I think everybody wanted to do Maria first. But the difference between these shows and American Idol or anything like that is that, Simon was saying to me today, the endgame is extremely different. We have to have a theater and a production and a show running; we can offer a real thing. We were not able to do that with Sound of Music, so I suggested Grease. Broadway, like everybody else, is going to watch very keenly. I think they’re going to be very interested in what will happen with Maria because Grease is happening.

You’ve become quite the television star in the U.K., from what I understand.
I’ve been offered so many shows in America. I’m not on this planet to do TV, but at the same time I do enjoy helping young people.

That was evidenced by Maria; your feedback was always so constructive.
When I do the Grease program Sunday all I want is to do is to be able to suggest things to the young artists. I love the possibility of being able to connect on TV. To show how young artists can come through if they’re given proper time. That’s what it’s about at the end of the day. It’s not about me making cheap points off them.

Have you seen You’re the One That I Want!?
No, I’ve not seen it. I’ll see on Sunday. As they say, Tell Me on a Sunday!

My favorite show of yours, incidentally. But back to Grease
It’s a very white crowd I’ve been sent. That’s the only thing I’m not sure about. I can’t quite understand — America’s so fantastically inclusive. But we had that problem with Maria; very few ethnic people came in.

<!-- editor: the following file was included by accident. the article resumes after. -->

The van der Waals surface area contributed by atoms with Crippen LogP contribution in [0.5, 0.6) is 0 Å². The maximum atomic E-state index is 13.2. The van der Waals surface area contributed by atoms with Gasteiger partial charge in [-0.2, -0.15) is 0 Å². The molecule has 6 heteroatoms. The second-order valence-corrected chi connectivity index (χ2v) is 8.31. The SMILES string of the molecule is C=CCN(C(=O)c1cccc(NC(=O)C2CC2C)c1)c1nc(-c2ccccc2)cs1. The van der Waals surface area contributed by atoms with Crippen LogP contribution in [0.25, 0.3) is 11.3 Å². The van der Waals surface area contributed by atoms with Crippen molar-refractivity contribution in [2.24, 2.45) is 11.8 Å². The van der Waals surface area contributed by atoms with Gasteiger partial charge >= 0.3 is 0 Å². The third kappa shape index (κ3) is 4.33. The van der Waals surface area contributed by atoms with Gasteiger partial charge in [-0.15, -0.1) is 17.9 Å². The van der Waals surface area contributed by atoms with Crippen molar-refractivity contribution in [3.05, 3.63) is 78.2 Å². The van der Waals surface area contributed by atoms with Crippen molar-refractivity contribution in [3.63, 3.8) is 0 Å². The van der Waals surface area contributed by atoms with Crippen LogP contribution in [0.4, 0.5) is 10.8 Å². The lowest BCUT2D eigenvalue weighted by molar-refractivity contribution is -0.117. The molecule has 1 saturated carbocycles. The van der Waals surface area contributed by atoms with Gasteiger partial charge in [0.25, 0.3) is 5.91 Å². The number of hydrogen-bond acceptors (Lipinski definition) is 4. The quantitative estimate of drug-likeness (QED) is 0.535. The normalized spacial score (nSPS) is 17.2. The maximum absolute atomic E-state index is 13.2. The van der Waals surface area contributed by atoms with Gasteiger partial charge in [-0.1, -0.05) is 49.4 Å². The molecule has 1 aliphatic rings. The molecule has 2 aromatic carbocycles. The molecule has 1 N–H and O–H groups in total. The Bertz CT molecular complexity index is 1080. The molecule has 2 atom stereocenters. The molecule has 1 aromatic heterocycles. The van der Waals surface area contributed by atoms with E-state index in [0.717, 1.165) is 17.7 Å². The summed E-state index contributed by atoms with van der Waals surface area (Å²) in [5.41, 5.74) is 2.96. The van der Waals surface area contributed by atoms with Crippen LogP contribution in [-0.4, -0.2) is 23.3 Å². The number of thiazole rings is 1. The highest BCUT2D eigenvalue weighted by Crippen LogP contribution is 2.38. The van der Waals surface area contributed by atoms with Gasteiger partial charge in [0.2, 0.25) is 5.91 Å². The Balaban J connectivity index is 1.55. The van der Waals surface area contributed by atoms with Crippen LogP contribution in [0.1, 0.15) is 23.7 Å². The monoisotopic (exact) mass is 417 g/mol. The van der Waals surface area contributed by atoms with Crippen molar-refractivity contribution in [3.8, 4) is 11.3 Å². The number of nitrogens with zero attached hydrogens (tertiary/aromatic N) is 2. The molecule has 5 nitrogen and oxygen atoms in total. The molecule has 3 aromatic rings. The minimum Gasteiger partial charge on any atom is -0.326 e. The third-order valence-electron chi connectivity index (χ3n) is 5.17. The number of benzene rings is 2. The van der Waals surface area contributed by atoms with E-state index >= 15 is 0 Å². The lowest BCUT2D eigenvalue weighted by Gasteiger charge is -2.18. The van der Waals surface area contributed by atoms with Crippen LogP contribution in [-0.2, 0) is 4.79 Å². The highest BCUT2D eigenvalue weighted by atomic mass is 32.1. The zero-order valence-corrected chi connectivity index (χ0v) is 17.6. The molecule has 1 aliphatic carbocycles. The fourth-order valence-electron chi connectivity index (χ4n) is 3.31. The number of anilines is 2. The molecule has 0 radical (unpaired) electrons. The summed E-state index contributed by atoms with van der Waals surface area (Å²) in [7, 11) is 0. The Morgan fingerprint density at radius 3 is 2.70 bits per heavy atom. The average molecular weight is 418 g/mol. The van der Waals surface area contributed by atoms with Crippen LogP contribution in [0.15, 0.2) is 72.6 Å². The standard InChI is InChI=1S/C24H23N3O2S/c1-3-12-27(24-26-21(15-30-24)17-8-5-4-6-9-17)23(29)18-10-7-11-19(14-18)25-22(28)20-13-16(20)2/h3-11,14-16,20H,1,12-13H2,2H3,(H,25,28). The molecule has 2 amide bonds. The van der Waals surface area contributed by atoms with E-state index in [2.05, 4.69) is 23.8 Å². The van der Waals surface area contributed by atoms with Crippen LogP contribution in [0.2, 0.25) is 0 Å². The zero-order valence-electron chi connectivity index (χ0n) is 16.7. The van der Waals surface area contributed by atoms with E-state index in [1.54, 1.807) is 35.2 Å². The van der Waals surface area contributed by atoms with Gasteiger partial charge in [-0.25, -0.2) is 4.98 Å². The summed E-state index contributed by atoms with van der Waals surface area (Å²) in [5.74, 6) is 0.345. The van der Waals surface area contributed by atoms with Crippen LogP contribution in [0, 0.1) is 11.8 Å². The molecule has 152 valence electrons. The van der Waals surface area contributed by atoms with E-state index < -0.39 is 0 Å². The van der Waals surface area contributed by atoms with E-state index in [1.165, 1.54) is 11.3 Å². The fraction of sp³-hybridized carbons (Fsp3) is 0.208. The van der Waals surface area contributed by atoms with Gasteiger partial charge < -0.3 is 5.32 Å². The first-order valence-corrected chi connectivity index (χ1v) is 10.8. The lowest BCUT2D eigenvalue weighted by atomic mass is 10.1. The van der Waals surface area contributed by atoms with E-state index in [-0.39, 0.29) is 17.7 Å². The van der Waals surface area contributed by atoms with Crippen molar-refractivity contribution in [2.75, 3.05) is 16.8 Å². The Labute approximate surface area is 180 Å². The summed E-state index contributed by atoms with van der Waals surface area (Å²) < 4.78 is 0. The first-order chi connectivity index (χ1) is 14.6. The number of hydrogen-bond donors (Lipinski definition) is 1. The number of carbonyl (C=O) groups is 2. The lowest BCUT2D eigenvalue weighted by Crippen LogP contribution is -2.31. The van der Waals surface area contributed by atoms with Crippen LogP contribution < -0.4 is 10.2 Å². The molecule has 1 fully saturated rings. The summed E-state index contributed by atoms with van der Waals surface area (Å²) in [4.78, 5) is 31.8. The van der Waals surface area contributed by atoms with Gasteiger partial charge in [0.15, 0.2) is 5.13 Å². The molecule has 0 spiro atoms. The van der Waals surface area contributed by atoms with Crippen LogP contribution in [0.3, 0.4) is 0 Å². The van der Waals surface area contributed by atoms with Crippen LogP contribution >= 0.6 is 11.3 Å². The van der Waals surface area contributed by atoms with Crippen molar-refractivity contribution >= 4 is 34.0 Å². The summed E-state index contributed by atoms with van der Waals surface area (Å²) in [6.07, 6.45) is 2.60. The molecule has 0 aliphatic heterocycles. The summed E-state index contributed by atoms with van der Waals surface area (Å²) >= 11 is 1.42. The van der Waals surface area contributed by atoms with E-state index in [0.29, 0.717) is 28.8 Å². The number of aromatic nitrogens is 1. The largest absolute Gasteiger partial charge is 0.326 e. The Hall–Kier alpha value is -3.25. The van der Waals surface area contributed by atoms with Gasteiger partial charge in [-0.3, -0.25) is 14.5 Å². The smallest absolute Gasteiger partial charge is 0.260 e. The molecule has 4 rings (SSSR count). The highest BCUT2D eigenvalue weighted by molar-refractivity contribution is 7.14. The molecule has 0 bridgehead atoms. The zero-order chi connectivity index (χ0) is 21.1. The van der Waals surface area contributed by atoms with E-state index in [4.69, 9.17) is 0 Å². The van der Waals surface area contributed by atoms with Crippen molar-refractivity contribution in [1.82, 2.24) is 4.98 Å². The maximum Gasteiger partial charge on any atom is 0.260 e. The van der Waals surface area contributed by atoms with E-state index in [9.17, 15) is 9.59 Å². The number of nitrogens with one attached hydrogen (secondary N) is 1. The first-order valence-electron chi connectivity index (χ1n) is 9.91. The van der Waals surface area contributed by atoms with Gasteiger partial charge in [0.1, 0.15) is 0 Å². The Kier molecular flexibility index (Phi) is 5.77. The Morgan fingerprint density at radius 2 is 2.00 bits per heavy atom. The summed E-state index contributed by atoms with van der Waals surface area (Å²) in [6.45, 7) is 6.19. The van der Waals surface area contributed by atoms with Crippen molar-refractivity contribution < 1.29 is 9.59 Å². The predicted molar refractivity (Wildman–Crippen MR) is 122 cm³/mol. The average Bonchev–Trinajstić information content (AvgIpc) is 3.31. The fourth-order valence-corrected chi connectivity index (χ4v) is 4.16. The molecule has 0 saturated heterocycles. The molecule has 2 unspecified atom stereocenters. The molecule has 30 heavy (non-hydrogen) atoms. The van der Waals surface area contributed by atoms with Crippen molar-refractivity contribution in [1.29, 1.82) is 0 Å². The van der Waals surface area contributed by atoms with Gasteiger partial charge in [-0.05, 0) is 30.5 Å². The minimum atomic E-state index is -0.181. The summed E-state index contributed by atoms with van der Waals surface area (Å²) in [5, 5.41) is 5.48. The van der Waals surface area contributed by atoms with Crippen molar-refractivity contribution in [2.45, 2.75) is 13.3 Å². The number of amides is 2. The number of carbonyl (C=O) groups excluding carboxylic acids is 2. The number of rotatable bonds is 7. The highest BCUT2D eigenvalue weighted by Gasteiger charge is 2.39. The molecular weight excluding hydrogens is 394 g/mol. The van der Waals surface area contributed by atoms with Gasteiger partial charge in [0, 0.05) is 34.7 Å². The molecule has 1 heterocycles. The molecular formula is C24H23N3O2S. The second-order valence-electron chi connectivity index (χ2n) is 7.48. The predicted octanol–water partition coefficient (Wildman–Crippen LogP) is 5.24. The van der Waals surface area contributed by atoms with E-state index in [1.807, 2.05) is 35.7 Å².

Any hints as to what you’re going to do with the 12 potential Dannys and Sandys?
I’ve insisted that I have real time with all of the artists. They originally said, You’ve got time with the girls but not the boys, because the girls will be singing your songs. I said, This is ridiculous; it’s got to be me singing with all of them. I’ve got no idea what I’m going to find. I’ll do my best.

Wait — only the girls are singing your songs?
Right.

It’s not like you haven’t written some pretty good songs for men.
I would have thought with Phantom, ”Music of the Night.” ”Any Dream Will Do” [from Joseph and the Amazing Technicolor Dreamcoat]…

”Close Every Door,” ”Oh, What a Circus,” ”All I Ask of You” — I can think of dozens. It seems so silly.
Intriguing. It’s intriguing. I don’t understand it, but I’m not the producer.

Speaking of you being a producer, will you definitely do Maria in the States?
If I can find a theater on Broadway next year I will. But I also want to write something myself. And I’ve been offered something completely different — it involves children’s education, high schools, and my being able to work in that context. It’s a new world for me. I very well may do Maria. And if we do Maria I want to have a really inclusive search for artists of every kind of background.

That’s one of your goals, isn’t it, with Any Dream Will Do, the U.K. show that will cast the star of Joseph and the Amazing Technicolor Dreamcoat?
It’s got to be multicultural in every way. We haven’t even started casting. But the show is completely about love, redemption, everything; it’s a simple Old Testament story with a wonderful essence of the Jewish faith in the middle of it. I do think particularly with a rock musical — and Joseph is much more in the rock vein — I think it would be thrilling if we found a fabulous, gorgeous black Joseph. It would be fabulous.